November 8, 2012
SOME ADVICE FOR BUSH: Jonah Goldberg warns that the Republicans need to avoid overreaching, as Republicans have done in the past when things went unexpectedly well. (I linked to a similar warning from John Ellis earlier today). Democrats and their friends in the media, after all, will be waiting to pounce on anything that will let them paint the Republicans as corrupt pawns of greedy big business.
I think he’s right, and in particular I think that the Bush Administration needs to do something dramatic that will position it on the side of consumers against Evil Big Business. And I have just the thing: The Bush Administration should take on the crooks and thugs of the recording and movie industries. And it should do so on the side of artists and consumers.
It’s widely believed that the recording industry shafts its artists. As Ken Layne has pointed out, when 9,000 artist accounts were audited, 8,999 were found to have involved underpayments to the artists. Artist retirement funds have been underfunded, too — sometimes to ridiculous levels. And the record companies recently settled a price-fixing suit brought by state attorneys general.
Meanwhile the entertainment industries are trying to take control of people’s computers, televisions, and stereos. Consumers are gouged for ticket prices, radio is ruined by payola and other shady practices, and pretty much everyone knows that the whole industry is rotten to the core. (Heck, it was the topic of the very first post on InstaPundit). And by siding with artists, the Administration will be able to split an industry that’s usually united against the Republicans right down the middle. And voters identify with actors and musicians much more than with the suits who run the record and movie industries.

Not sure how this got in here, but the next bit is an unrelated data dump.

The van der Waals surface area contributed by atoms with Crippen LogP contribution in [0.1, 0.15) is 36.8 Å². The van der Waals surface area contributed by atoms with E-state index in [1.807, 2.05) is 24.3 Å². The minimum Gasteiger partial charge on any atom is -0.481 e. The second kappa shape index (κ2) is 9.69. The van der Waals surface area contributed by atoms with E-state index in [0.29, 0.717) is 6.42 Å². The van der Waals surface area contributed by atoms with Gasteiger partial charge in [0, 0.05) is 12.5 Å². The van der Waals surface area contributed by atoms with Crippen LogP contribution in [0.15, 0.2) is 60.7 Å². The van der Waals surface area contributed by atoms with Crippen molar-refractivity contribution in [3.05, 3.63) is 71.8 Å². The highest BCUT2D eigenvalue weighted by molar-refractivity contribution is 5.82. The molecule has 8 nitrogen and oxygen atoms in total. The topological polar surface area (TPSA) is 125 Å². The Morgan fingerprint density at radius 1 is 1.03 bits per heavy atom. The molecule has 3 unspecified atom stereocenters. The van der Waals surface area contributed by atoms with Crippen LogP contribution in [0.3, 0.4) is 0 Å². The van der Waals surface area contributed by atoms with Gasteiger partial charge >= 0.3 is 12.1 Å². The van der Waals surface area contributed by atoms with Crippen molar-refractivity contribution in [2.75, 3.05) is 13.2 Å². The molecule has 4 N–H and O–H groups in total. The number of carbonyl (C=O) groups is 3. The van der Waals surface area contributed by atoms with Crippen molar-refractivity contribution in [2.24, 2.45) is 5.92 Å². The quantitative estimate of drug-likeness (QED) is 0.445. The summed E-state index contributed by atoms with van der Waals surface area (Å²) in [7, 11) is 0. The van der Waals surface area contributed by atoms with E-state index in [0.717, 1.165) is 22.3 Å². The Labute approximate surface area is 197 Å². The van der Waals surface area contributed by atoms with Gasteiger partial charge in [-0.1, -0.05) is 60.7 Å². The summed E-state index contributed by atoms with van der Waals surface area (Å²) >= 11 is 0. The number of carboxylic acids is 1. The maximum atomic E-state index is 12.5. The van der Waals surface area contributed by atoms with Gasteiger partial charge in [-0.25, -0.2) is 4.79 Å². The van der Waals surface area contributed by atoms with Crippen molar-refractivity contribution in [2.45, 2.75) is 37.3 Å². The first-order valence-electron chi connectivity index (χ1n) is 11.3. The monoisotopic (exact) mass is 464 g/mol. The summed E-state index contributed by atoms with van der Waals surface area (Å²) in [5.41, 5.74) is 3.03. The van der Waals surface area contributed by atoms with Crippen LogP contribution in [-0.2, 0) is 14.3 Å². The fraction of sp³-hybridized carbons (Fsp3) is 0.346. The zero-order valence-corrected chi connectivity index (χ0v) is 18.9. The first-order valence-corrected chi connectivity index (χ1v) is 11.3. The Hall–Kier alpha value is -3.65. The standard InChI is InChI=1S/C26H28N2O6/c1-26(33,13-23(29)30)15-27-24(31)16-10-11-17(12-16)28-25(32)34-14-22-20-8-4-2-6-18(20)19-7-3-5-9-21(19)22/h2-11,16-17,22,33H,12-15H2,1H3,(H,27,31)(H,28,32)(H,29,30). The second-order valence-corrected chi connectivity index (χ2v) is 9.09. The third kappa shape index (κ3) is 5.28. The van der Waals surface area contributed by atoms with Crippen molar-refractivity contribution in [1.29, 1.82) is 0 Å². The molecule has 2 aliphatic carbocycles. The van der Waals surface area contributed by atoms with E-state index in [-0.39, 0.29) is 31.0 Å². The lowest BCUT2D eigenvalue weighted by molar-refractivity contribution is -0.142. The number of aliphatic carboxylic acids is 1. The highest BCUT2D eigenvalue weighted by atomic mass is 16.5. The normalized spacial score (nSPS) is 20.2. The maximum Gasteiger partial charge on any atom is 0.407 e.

By taking on this big business that everyone has come to hate, the Bush Administration can position itself as a tribune of the people against greedy corporate interests. (And make media assaults on the Administration easy to discount as a self-interested response to its efforts to enforce the law). That they happen to be greedy corporate interests that give generously to Democrats will only make it more appealing.
This was good advice ten years ago after an unexpectedly large GOP victory. It’s good advice today after a GOP defeat. But will it happen? Experience says not, because Republicans can’t seem to bring themselves to go after big business, even big business that hates them.